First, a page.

Bering Strait, Alaska
Rake Ozenna eased the throttle of his fourteen-foot aluminum fishing dinghy and scanned the dense fog that slid fast across the still water. Visibility shifted, sometimes down to a hundred feet or less, sometimes clear to show dark granite rock protruding from the treeless wind-battered landscape of Big Diomede, an island the Russians called Ratmanova. It covered eleven square miles and rose fifteen hundred feet from the sea. No civilians lived there. This was Russia's easternmost military base and along its ridge stood a line of military watch posts facing America.
Behind Rake was Little Diomede, three square miles and as high as the Empire State Building, the smaller, pyramid-shaped island where he had been born and raised, his home community of fewer than a hundred souls.
Rake listened for the sound of an outboard motor, careful to keep his own dinghy inside American waters. Technically, he was on leave after a Syria deployment. But because of where he lived, and his familiarity with the environment, he had been asked to handle a speed-boat crossing from Russia. The boat should be leaving from the small helicopter base around the western side of Big Diomede, taking only minutes to reach the American border. His instructions were to guide the power boat to the other side of Little Diomede, where a bigger vessel, a disguised trawler, would take its occupants on board. He did not know who they were or how many. Rake had been told the crossing was part of a joint US-Russian intelligence-gathering exercise of which the base commander was completely aware.
The border was closed and unmarked. There were no national flags on either island, no buoys in the water, nothing to indicate that this was the frontier between two antagonistic world powers. There was no government security of any kind on Little Diomede, no police, no military, no US Customs and Border people. Border defense against air and sea threats was run by the North American Aerospace Defense Command out of the Elmendorf-Richardson base outside of the Alaskan city of age, 650 miles to the southeast.
The Diomedes were two dots in the many remote island clusters that ran down from the Arctic into the Pacific Ocean. Since 1867, when the United States bought Alaska from Russia, there had been an understanding that Moscow and Washington should keep this border quiet. Direct confrontation should be unthinkable. The region was too sparsely populated for war, the environment too hostile, and military supply lines would be a nightmare. Far better to settle differences in proxy conflicts elsewhere. During the Cold War, the border had been referred to as the Ice Curtain. Apart from a few tense days some years earlier, when a rogue Russian commander had tried to take the American island, the understanding had held well.
There was the occasional splash of water against the side of the dinghy. Sunlight splayed through the fog. With him was Mikki Wekstatt, whom Rake saw as an older brother. As often happened in remote parts of Alaska, babies were born, families broke up and parents vanished. Both Rake and Mikki had been abandoned by their parents and raised by a couple on the island. Mikki, ten years older, had convinced Rake to join the army, first the Alaska National Guard and from there a series of secondments to special forces units, mainly to Afghanistan, Iraq and Syria.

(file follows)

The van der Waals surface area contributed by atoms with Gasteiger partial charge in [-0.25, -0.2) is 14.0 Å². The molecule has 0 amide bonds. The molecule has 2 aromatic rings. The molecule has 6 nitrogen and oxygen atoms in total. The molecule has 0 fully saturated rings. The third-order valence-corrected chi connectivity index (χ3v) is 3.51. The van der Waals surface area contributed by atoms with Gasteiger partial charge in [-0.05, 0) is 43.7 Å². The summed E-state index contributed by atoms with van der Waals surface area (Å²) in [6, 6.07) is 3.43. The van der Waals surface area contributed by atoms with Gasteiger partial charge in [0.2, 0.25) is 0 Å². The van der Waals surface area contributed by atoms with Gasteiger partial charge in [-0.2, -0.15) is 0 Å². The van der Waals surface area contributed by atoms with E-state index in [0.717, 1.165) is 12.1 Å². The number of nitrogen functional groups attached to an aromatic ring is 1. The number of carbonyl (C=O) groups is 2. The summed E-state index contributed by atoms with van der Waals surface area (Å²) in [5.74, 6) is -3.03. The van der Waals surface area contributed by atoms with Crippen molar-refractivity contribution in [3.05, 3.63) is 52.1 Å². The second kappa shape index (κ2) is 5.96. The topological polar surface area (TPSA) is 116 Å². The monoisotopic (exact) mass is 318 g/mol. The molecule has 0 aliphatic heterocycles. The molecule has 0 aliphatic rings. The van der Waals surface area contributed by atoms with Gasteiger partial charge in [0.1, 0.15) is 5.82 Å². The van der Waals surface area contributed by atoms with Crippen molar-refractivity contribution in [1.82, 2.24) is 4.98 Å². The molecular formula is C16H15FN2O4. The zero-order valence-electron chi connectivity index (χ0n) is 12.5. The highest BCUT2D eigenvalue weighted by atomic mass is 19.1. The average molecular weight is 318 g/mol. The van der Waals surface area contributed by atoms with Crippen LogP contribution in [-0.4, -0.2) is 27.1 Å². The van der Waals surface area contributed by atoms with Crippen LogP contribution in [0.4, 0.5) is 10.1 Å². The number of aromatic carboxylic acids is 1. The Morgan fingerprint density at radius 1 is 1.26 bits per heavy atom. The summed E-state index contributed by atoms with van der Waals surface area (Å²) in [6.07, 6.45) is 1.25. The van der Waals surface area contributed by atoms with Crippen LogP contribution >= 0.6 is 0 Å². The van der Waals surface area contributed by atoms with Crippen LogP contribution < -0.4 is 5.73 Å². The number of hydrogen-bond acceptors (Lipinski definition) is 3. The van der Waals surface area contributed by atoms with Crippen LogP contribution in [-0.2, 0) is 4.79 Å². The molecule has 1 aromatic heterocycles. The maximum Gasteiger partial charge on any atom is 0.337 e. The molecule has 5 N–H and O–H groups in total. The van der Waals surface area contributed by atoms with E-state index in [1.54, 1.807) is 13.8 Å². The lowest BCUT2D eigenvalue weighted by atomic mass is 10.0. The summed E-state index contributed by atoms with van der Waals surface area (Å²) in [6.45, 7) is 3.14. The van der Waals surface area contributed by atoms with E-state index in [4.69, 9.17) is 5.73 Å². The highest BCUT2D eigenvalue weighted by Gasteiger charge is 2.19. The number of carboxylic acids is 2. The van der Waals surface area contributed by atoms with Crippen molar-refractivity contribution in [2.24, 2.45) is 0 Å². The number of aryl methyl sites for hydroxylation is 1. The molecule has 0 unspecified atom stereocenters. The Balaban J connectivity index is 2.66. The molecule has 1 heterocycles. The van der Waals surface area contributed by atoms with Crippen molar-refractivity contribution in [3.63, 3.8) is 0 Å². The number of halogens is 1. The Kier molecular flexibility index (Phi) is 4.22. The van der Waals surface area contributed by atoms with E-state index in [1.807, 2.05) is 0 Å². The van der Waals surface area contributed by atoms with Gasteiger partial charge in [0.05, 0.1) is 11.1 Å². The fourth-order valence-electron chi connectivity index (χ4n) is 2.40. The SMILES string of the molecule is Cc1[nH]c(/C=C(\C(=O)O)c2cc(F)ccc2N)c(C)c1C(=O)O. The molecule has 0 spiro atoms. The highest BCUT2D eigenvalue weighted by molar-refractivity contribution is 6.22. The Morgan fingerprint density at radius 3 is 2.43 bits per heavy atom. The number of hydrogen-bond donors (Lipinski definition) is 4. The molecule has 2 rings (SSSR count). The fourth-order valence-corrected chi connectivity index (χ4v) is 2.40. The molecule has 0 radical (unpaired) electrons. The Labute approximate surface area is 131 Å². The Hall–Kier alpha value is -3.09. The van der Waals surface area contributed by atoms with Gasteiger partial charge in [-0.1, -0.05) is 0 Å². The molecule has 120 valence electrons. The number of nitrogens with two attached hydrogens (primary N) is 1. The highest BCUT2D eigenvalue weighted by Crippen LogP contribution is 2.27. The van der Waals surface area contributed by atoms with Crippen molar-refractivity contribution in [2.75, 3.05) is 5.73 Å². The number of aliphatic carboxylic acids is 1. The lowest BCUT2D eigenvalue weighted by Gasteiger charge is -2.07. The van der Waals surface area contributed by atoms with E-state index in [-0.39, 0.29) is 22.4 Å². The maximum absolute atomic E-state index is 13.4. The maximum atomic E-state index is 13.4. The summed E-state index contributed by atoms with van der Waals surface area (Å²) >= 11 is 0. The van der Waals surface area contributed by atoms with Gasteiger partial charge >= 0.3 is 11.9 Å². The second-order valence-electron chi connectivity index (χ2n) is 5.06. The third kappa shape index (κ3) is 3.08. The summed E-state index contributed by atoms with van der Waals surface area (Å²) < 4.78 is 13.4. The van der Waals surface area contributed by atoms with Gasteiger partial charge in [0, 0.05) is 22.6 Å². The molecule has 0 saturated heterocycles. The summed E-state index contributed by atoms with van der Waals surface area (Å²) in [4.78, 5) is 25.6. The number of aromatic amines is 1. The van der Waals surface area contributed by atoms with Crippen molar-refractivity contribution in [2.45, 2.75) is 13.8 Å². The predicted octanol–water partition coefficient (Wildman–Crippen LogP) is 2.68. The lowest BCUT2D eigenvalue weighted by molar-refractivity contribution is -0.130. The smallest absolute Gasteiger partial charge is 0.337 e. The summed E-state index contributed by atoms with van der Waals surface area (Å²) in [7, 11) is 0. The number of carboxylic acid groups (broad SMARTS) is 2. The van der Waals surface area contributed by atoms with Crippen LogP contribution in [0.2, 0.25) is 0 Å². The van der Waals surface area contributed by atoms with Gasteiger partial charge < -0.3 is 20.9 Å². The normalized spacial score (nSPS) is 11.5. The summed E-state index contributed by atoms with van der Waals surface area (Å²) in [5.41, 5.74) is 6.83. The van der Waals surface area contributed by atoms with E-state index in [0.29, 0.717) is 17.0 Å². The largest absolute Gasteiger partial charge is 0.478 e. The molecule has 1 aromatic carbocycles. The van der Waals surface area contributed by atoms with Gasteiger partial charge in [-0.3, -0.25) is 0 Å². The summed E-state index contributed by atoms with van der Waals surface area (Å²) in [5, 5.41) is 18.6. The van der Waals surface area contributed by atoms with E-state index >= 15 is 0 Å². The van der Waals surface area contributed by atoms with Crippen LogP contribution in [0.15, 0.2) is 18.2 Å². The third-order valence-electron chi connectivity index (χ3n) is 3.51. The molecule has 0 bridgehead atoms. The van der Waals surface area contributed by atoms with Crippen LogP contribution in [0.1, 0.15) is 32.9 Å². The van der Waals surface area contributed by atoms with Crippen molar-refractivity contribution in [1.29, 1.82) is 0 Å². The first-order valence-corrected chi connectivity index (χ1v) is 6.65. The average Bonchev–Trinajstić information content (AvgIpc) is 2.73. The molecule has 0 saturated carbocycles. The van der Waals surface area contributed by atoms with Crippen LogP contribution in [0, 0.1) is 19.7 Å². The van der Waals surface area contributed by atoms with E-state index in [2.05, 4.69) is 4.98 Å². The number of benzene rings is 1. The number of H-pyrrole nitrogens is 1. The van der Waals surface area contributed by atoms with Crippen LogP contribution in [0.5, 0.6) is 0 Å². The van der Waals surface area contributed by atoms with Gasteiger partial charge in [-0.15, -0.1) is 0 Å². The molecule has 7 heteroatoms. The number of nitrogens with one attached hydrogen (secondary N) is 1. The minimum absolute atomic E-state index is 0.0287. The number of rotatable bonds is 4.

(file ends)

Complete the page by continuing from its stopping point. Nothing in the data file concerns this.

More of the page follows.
Mikki got out tackle. If they had a three-hour wait, they might as well do some fishing. Mikki was tall, slim and wide-shouldered, and a decorated army marksman. He had stayed sergeant, while Rake had broken through to officer class. Now Mikki was a detective with the Alaska State Troopers and trying to persuade Rake to quit the military and join him. Mikki wanted Rake home, where he belonged, leading their tiny community. There was talk of the government shutting down Little Diomede and moving people out as they had done on the Russian side. Rake and Mikki were the new tribal leaders. They had to keep the community alive. Rake listened but wasn't convinced. Sure, he wanted one foot in his community, but he also wanted the outside world, which was why he had brought a longtime on-again off-again girlfriend back to the island with him.
Carrie Walker and Rake had once been engaged to be married That was five years ago and it hadn't worked out. As a trauma surgeon, Carrie worked war zones and they had met in Afghanistan. But, after that, they were barely together. Rake was constantly on deployment. Now, Carrie was trying to settle down at a big hospital in Washington, DC, but that was proving a challenge. She was too restless for an institution. She fought with management to get patients better treatment. A relationship with another doctor had hit the rocks. Rake had suggested Carrie join him for a week or so on Little Diomede, which had no doctor of its own. She was staying in Rake's house, a government-built stilted cabin on the island's hillside, in a separate room, which was fine with Rake who was decompressing from a tough three months in Syria. Over the past few days, she had been giving the islanders a free check-up. Carrie was the only woman he had been unable to shake from his mind. One time she had said she needed to know what he was feeling and what he wanted. Rake didn't have an answer. Those things had never been much part of his world.
Maybe she was that other world he wanted to keep. Maybe he did want to end up changing, becoming someone else. Didn't everyone? Maybe he and Carrie would end up in bed again. Maybe not.